- MySQL 5.7.5 is 1.47X slower than 5.0.85 at 1 thread
- MySQL 5.7.5 is a bit slower than 5.6.21 at 8 and 16 threads
- MySQL 5.7.5 is faster than others at 32 threads
I used my sysbench 0.4 fork and set the value of the c column to 0 in the sbtest tables as that column is incremented during the test. The test used 8 tables with 8M rows per table (about 16G total) and the InnoDB buffer pool was 32G. One table was used for the 1 thread case. For the other tests the clients were uniformly distributed across the 8 tables. All data was in the buffer pool at test start. The test was run for 10 minutes at each concurrency level (1, 8, 16, 32 threads). Throughput appeared to be stable throughout the test.
Tests were run for MySQL versions 5.0.85, 5.1.63, 5.6.21 and 5.7.5. Tests were repeated for 4k and 8k innodb_page_size with MySQL 5.7.5 (see -16k, -8k and -4k below). Tests were also repeated with changes to innodb_flush_neighbors (=0), innodb_write_io_threads (=8), innodb_page_cleaners (=4) and innodb_purge_threads (=4). Results for those changes are not provided here as there wasn't an impact on QPS. The change to flush_neighbors reduced the InnoDB page write rate, which is a good thing.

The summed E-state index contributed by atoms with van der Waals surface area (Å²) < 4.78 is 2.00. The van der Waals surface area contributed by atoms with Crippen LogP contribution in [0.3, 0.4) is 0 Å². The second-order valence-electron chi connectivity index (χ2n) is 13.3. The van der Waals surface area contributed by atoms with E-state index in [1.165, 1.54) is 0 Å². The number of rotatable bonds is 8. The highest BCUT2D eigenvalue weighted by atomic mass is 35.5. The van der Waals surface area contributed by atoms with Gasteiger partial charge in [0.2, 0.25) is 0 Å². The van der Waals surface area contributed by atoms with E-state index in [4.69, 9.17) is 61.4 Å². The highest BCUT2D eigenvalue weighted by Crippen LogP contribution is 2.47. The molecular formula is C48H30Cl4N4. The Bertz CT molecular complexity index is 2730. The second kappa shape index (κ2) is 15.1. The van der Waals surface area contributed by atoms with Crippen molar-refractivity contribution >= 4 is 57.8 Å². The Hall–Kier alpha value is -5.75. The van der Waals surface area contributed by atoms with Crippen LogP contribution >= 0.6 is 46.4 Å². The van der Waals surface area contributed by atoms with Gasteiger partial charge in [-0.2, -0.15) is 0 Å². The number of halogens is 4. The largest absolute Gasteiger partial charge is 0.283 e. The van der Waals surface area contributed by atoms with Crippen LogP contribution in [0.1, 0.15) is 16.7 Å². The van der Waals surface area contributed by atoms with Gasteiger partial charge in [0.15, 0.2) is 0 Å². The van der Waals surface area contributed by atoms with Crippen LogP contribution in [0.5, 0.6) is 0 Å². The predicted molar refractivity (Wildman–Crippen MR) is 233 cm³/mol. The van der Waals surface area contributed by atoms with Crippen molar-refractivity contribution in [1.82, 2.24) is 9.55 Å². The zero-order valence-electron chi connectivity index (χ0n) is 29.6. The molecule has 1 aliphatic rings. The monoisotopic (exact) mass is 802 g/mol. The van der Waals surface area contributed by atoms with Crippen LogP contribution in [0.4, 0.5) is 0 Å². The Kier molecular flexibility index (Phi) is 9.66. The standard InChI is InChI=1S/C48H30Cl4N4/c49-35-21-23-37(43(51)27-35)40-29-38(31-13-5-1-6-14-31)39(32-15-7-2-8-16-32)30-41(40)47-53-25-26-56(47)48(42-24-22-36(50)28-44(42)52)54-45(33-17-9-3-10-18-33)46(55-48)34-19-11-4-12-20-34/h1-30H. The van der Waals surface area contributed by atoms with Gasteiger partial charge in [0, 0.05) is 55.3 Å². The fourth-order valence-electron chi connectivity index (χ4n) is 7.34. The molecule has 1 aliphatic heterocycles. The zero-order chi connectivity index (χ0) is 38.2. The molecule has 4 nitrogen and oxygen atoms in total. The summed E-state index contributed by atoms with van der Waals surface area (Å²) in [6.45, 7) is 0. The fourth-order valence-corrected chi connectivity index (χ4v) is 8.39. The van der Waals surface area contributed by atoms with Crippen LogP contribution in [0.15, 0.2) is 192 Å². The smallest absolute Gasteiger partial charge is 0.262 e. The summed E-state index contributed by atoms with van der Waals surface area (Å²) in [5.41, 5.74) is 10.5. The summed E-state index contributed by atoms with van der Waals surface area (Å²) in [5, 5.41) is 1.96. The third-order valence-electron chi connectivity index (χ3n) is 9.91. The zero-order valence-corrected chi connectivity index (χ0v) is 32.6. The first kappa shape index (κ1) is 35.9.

The regression from 5.0.85 to recent versions is visible in the single-thread results below.
I used this my.cnf for MySQL 5.7.5 and then something similar for other versions:
This was the command line for one of the tests:
./sysbench --batch --batch-delay=10 --test=oltp --mysql-host=127.0.0.1 --mysql-db=test --oltp-table-size=8000000 --max-time=600 --max-requests=0 --mysql-table-engine=innodb --db-ps-mode=disable --mysql-engine-trx=yes --oltp-table-name=sbtest1 --oltp-skip-trx --oltp-test-mode=incupdate --oltp-dist-type=uniform --oltp-range-size=10 --oltp-connect-delay=0 --percentile=99 --num-threads=1 --seed-rng=1413171854 run